A friend of mine said this was the best book she’d read all year. I love recommendations like that because chances are, I’ll think it’s pretty awesome, too. Ever practical, I suggested it for one of my book clubs and they picked it for November. It’s amazing the sense of responsibility you feel when a half a dozen other people are reading the book you picked out. I only knew a little bit about this book—just the little back-of-the book publisher’s description. I should really learn to do more research than that before I leap into a book suggestion…
When I first started reading Same Kind of Different as Me, I freaked out a bit. It began with a whole bunch of famous people recommending the book. Normally, in a printed, bound book, I would skip right over these, but I was reading this on my iPod, and it’s not quite so easy to skip over stuff, so I read through them. I was slightly horrified, because all the recommendations were by famous preachers and Christian leaders. I thought I’d picked a religious (Christian/proselytizing) book for a group that tries to stay away from religion and politics! Yikes. But my concerns were assuaged as I continued, because even though the characters in the book are very Christian, and born-again, the heart of the story isn’t really about Christianity. It’s about friendship.
This is a story about an unlikely friendship. It’s one of the most amazing friendship stories I’ve ever encountered. I felt this way partly because even though the friendship between Ron, a wealthy art dealer, and Denver, a homeless man, is unlikely, it became a genuine friendship, despite the skepticism of both men. And it was a friendship that helped both men in unexpected ways. This story also challenged me, because of the unbelievable kindness of some of the characters---their willingness to help others, even when those very same people had not been kind or helpful to them.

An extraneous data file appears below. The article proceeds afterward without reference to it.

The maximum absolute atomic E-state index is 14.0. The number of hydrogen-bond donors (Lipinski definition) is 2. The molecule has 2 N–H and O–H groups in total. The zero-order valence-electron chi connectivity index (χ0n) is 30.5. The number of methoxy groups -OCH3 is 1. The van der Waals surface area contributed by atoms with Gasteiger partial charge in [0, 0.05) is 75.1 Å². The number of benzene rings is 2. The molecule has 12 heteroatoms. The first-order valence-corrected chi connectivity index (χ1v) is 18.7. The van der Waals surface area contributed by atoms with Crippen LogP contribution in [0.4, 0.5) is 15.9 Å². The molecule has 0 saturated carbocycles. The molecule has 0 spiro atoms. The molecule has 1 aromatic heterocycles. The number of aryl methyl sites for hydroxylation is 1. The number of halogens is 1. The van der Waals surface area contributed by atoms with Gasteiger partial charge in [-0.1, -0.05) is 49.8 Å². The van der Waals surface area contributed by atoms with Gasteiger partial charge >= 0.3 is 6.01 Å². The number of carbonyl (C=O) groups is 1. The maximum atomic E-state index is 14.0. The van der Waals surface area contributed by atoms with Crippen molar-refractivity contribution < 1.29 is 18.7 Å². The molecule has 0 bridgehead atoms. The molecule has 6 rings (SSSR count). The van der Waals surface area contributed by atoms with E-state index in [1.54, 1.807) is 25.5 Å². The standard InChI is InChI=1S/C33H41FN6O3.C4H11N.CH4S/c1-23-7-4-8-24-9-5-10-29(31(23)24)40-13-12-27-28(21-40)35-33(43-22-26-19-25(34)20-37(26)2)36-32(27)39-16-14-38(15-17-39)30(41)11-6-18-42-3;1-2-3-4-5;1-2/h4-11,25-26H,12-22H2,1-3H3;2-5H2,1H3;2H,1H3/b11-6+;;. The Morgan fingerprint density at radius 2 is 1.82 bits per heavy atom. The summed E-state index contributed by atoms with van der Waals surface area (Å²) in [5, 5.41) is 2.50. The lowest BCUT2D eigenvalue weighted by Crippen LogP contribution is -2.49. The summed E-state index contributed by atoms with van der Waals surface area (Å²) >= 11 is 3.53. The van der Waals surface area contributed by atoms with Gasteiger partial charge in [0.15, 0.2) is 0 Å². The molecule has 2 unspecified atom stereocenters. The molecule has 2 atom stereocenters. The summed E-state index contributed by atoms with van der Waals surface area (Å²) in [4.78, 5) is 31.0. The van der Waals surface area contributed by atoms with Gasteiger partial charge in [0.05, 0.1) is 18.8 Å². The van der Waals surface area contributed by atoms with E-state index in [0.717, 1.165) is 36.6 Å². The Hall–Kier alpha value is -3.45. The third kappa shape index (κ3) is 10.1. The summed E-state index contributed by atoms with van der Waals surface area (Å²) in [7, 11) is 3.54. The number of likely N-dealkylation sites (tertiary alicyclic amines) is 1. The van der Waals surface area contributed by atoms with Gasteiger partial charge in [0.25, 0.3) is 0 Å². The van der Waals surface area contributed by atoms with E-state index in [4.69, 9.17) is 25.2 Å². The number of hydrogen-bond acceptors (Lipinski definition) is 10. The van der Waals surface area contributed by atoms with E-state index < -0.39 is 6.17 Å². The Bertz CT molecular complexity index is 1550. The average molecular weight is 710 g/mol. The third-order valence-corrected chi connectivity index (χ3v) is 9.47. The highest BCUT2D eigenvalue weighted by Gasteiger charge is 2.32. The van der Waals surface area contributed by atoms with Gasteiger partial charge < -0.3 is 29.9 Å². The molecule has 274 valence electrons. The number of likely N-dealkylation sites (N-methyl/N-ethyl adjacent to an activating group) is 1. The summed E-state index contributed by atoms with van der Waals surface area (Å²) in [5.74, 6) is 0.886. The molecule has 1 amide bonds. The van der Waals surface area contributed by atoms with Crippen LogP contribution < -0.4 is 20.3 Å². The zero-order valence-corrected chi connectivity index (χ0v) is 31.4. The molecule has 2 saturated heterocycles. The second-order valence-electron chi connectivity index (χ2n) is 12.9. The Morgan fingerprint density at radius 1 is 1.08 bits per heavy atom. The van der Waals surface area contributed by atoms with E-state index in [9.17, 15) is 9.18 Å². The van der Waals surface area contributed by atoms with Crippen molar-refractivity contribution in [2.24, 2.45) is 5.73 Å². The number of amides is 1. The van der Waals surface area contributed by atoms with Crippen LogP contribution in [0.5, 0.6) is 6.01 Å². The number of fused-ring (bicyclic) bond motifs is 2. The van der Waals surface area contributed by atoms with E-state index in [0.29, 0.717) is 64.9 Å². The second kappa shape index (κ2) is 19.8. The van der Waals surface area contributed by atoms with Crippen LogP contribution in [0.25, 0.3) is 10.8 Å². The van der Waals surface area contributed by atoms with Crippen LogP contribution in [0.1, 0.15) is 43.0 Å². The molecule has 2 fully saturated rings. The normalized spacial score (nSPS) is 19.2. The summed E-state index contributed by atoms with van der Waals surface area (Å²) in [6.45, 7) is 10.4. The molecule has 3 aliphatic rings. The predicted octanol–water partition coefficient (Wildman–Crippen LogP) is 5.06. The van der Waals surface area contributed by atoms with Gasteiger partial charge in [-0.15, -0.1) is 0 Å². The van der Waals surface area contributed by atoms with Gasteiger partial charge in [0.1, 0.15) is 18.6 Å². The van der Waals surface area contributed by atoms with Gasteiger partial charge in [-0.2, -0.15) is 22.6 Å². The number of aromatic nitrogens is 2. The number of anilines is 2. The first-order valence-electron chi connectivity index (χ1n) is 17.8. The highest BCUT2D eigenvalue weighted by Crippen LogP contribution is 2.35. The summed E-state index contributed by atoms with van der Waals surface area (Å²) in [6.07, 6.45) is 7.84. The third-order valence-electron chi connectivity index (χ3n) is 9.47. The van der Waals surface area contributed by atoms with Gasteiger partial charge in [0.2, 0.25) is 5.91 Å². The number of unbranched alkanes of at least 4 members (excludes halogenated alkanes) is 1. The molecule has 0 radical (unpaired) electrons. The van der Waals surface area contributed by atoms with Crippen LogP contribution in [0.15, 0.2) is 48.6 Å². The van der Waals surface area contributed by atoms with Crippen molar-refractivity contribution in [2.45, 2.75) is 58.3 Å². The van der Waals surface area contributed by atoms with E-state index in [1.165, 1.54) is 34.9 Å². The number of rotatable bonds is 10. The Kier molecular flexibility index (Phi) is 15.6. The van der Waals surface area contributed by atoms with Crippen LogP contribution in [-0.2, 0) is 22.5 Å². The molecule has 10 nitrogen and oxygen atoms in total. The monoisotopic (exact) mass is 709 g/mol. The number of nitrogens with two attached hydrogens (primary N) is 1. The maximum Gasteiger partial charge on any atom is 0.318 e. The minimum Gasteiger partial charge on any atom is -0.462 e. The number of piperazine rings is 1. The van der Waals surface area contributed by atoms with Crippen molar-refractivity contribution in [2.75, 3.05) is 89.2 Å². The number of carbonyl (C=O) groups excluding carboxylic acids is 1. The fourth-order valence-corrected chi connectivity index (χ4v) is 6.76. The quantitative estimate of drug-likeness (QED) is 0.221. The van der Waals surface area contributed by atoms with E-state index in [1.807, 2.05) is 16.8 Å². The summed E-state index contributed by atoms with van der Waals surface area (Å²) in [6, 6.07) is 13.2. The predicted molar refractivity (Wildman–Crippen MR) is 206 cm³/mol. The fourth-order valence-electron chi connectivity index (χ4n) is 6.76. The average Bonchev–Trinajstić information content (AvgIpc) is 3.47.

Ratings (For an explanation of my rating factors, please visit the Rating System Key page.)
Crack Factor – 8.0. This book will hold your attention.
Tears Shed Factor – !?! I’m purposely not giving a rating here, because even though I did cry several times during this book, I tend to agree with my friend, Christine, who thought that some tear-jerking parts were too intense and didn’t necessarily need to go into the depth of detail that was provided.
Distraction Factor – 9.5. This book gave me a vision of poverty and homelessness that I’d never contemplated before. And it challenged my concept and understanding of friendship and kindness.
Writing Skills Factor – 8.0. Hmm…it’s not that this book is poorly written. It’s very well written. But, having read several books recently that choose to use Black English Vernacular, I didn’t think this book executed this device particularly well. Rebecca Skloot, author of The Immortal Life of Henrietta Lacks, does this the best way imaginable, by explaining in the beginning why she was writing that way, at the preference of the characters themselves, who want the story told as accurately as possible. This book is written from the perspective of two characters. One of them is illiterate. His chapters are written in his voice, grammar mistakes and all, but despite this, they are extremely well written and well organized for someone who never went to a day of school in his life. So it’s obvious the writer monkeyed around a lot with his words, but she still wrote them in dialect. It seemed forced to me. Perhaps it should have been 3rd person narrative...I don’t know, maybe I’m just being picky. You can’t tell me that the other narrator, Ron Hall, a life long Texan doesn’t have an accent either---why didn’t she folksy up his chapters?
Total rating: 8.5